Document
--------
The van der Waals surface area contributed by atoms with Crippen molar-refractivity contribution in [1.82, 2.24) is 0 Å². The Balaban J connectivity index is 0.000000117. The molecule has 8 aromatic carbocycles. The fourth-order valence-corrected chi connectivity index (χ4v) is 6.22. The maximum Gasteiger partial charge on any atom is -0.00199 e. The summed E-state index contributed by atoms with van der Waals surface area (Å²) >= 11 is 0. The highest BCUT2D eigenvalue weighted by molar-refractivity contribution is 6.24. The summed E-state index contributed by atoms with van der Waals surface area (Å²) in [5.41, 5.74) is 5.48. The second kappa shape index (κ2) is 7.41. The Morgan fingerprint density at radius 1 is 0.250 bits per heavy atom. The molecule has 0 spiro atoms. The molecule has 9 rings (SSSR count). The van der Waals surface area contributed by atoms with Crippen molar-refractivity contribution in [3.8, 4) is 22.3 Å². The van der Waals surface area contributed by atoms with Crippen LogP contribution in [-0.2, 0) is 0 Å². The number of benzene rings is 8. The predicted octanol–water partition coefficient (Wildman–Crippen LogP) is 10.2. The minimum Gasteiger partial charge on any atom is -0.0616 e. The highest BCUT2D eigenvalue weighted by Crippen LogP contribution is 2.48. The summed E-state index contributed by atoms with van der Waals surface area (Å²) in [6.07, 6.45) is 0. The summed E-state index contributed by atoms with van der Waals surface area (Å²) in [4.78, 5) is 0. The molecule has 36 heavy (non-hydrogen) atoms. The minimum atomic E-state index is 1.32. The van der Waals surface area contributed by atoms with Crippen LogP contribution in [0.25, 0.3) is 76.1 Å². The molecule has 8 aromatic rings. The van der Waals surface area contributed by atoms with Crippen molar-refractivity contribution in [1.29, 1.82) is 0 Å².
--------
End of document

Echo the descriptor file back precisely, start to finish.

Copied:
The van der Waals surface area contributed by atoms with Crippen molar-refractivity contribution in [1.82, 2.24) is 0 Å². The Balaban J connectivity index is 0.000000117. The molecule has 8 aromatic carbocycles. The fourth-order valence-corrected chi connectivity index (χ4v) is 6.22. The maximum Gasteiger partial charge on any atom is -0.00199 e. The summed E-state index contributed by atoms with van der Waals surface area (Å²) >= 11 is 0. The highest BCUT2D eigenvalue weighted by molar-refractivity contribution is 6.24. The summed E-state index contributed by atoms with van der Waals surface area (Å²) in [5.41, 5.74) is 5.48. The second kappa shape index (κ2) is 7.41. The Morgan fingerprint density at radius 1 is 0.250 bits per heavy atom. The molecule has 0 spiro atoms. The molecule has 9 rings (SSSR count). The van der Waals surface area contributed by atoms with Crippen molar-refractivity contribution in [3.8, 4) is 22.3 Å². The van der Waals surface area contributed by atoms with Crippen LogP contribution in [-0.2, 0) is 0 Å². The number of benzene rings is 8. The predicted octanol–water partition coefficient (Wildman–Crippen LogP) is 10.2. The minimum Gasteiger partial charge on any atom is -0.0616 e. The highest BCUT2D eigenvalue weighted by Crippen LogP contribution is 2.48. The summed E-state index contributed by atoms with van der Waals surface area (Å²) in [6.07, 6.45) is 0. The summed E-state index contributed by atoms with van der Waals surface area (Å²) in [4.78, 5) is 0. The molecule has 36 heavy (non-hydrogen) atoms. The minimum atomic E-state index is 1.32. The van der Waals surface area contributed by atoms with Crippen LogP contribution in [0.25, 0.3) is 76.1 Å². The molecule has 8 aromatic rings. The van der Waals surface area contributed by atoms with Crippen molar-refractivity contribution in [1.29, 1.82) is 0 Å².